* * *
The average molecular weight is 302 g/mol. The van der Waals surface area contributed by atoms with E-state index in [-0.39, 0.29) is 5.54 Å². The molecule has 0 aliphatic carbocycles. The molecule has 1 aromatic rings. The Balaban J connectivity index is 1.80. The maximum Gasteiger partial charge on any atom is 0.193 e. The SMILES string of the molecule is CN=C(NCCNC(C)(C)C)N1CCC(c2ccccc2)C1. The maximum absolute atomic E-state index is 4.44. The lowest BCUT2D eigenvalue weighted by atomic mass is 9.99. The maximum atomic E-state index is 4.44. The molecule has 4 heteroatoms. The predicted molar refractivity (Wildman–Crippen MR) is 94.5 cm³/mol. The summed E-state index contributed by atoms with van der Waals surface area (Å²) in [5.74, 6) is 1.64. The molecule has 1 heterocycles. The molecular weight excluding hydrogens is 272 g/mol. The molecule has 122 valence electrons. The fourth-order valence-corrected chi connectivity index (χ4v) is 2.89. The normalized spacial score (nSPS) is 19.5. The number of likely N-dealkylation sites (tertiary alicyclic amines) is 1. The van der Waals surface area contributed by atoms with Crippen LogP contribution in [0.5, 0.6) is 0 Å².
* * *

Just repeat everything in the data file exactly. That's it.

The average molecular weight is 302 g/mol. The van der Waals surface area contributed by atoms with E-state index in [-0.39, 0.29) is 5.54 Å². The molecule has 0 aliphatic carbocycles. The molecule has 1 aromatic rings. The Balaban J connectivity index is 1.80. The maximum Gasteiger partial charge on any atom is 0.193 e. The SMILES string of the molecule is CN=C(NCCNC(C)(C)C)N1CCC(c2ccccc2)C1. The maximum absolute atomic E-state index is 4.44. The lowest BCUT2D eigenvalue weighted by atomic mass is 9.99. The maximum atomic E-state index is 4.44. The molecule has 4 heteroatoms. The predicted molar refractivity (Wildman–Crippen MR) is 94.5 cm³/mol. The summed E-state index contributed by atoms with van der Waals surface area (Å²) in [5.74, 6) is 1.64. The molecule has 1 heterocycles. The molecular weight excluding hydrogens is 272 g/mol. The molecule has 122 valence electrons. The fourth-order valence-corrected chi connectivity index (χ4v) is 2.89. The normalized spacial score (nSPS) is 19.5. The number of likely N-dealkylation sites (tertiary alicyclic amines) is 1. The van der Waals surface area contributed by atoms with Crippen LogP contribution in [0.5, 0.6) is 0 Å².